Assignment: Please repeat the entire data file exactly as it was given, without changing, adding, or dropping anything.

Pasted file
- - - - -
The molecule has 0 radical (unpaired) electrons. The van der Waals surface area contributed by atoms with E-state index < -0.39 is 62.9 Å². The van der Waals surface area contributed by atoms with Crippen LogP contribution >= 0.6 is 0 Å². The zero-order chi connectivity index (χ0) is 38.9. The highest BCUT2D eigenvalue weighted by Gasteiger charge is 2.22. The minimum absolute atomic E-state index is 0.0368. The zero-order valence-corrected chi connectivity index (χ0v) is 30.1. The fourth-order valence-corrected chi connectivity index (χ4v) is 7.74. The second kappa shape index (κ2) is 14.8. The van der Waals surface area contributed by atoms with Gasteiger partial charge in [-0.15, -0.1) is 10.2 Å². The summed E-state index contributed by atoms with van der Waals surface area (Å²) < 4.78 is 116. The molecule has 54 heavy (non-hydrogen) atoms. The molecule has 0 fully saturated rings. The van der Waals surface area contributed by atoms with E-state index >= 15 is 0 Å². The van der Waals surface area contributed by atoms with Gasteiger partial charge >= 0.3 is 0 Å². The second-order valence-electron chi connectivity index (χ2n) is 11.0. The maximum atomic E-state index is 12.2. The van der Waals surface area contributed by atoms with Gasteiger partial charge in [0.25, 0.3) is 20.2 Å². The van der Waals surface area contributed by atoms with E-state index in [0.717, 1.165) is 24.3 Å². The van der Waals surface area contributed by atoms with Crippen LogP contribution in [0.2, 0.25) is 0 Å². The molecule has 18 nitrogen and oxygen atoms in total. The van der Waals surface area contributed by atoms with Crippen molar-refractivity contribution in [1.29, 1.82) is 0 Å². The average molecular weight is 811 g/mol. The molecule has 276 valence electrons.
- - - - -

The molecule has 0 radical (unpaired) electrons. The van der Waals surface area contributed by atoms with E-state index < -0.39 is 62.9 Å². The van der Waals surface area contributed by atoms with Crippen LogP contribution >= 0.6 is 0 Å². The zero-order chi connectivity index (χ0) is 38.9. The highest BCUT2D eigenvalue weighted by Gasteiger charge is 2.22. The minimum absolute atomic E-state index is 0.0368. The zero-order valence-corrected chi connectivity index (χ0v) is 30.1. The fourth-order valence-corrected chi connectivity index (χ4v) is 7.74. The second kappa shape index (κ2) is 14.8. The van der Waals surface area contributed by atoms with Gasteiger partial charge in [-0.15, -0.1) is 10.2 Å². The summed E-state index contributed by atoms with van der Waals surface area (Å²) < 4.78 is 116. The molecule has 54 heavy (non-hydrogen) atoms. The molecule has 0 fully saturated rings. The van der Waals surface area contributed by atoms with E-state index >= 15 is 0 Å². The van der Waals surface area contributed by atoms with Gasteiger partial charge >= 0.3 is 0 Å². The second-order valence-electron chi connectivity index (χ2n) is 11.0. The maximum atomic E-state index is 12.2. The van der Waals surface area contributed by atoms with Gasteiger partial charge in [0.25, 0.3) is 20.2 Å². The van der Waals surface area contributed by atoms with E-state index in [0.717, 1.165) is 24.3 Å². The van der Waals surface area contributed by atoms with Crippen LogP contribution in [0.2, 0.25) is 0 Å². The molecule has 18 nitrogen and oxygen atoms in total. The van der Waals surface area contributed by atoms with Crippen molar-refractivity contribution in [1.29, 1.82) is 0 Å². The average molecular weight is 811 g/mol. The molecule has 276 valence electrons.